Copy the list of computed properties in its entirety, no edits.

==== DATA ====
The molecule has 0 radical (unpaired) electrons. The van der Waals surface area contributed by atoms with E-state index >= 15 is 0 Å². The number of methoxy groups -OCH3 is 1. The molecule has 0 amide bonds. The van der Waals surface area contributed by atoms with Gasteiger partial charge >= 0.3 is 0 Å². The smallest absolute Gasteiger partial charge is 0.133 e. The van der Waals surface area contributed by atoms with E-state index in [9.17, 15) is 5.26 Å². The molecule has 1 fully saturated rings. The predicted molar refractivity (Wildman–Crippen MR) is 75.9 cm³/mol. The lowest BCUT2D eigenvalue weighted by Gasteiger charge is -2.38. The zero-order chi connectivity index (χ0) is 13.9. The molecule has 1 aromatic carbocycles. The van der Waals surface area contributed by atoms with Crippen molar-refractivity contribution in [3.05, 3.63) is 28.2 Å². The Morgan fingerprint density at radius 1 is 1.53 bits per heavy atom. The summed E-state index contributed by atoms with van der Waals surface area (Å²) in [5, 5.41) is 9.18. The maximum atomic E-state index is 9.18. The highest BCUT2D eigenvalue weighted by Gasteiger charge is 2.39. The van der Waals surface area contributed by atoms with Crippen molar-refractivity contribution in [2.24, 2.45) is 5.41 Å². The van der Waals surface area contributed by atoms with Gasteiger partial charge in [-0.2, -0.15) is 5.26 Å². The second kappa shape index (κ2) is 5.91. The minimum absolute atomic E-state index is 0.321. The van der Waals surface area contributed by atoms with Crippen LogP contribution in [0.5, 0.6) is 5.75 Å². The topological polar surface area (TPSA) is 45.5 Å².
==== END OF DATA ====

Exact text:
The molecule has 0 radical (unpaired) electrons. The van der Waals surface area contributed by atoms with E-state index >= 15 is 0 Å². The number of methoxy groups -OCH3 is 1. The molecule has 0 amide bonds. The van der Waals surface area contributed by atoms with Gasteiger partial charge >= 0.3 is 0 Å². The smallest absolute Gasteiger partial charge is 0.133 e. The van der Waals surface area contributed by atoms with E-state index in [9.17, 15) is 5.26 Å². The molecule has 1 fully saturated rings. The predicted molar refractivity (Wildman–Crippen MR) is 75.9 cm³/mol. The lowest BCUT2D eigenvalue weighted by Gasteiger charge is -2.38. The zero-order chi connectivity index (χ0) is 13.9. The molecule has 1 aromatic carbocycles. The van der Waals surface area contributed by atoms with Crippen molar-refractivity contribution in [3.05, 3.63) is 28.2 Å². The Morgan fingerprint density at radius 1 is 1.53 bits per heavy atom. The summed E-state index contributed by atoms with van der Waals surface area (Å²) in [5, 5.41) is 9.18. The maximum atomic E-state index is 9.18. The highest BCUT2D eigenvalue weighted by Gasteiger charge is 2.39. The van der Waals surface area contributed by atoms with Crippen molar-refractivity contribution in [2.24, 2.45) is 5.41 Å². The van der Waals surface area contributed by atoms with Gasteiger partial charge in [-0.2, -0.15) is 5.26 Å². The second kappa shape index (κ2) is 5.91. The minimum absolute atomic E-state index is 0.321. The van der Waals surface area contributed by atoms with Crippen LogP contribution in [0.5, 0.6) is 5.75 Å². The topological polar surface area (TPSA) is 45.5 Å².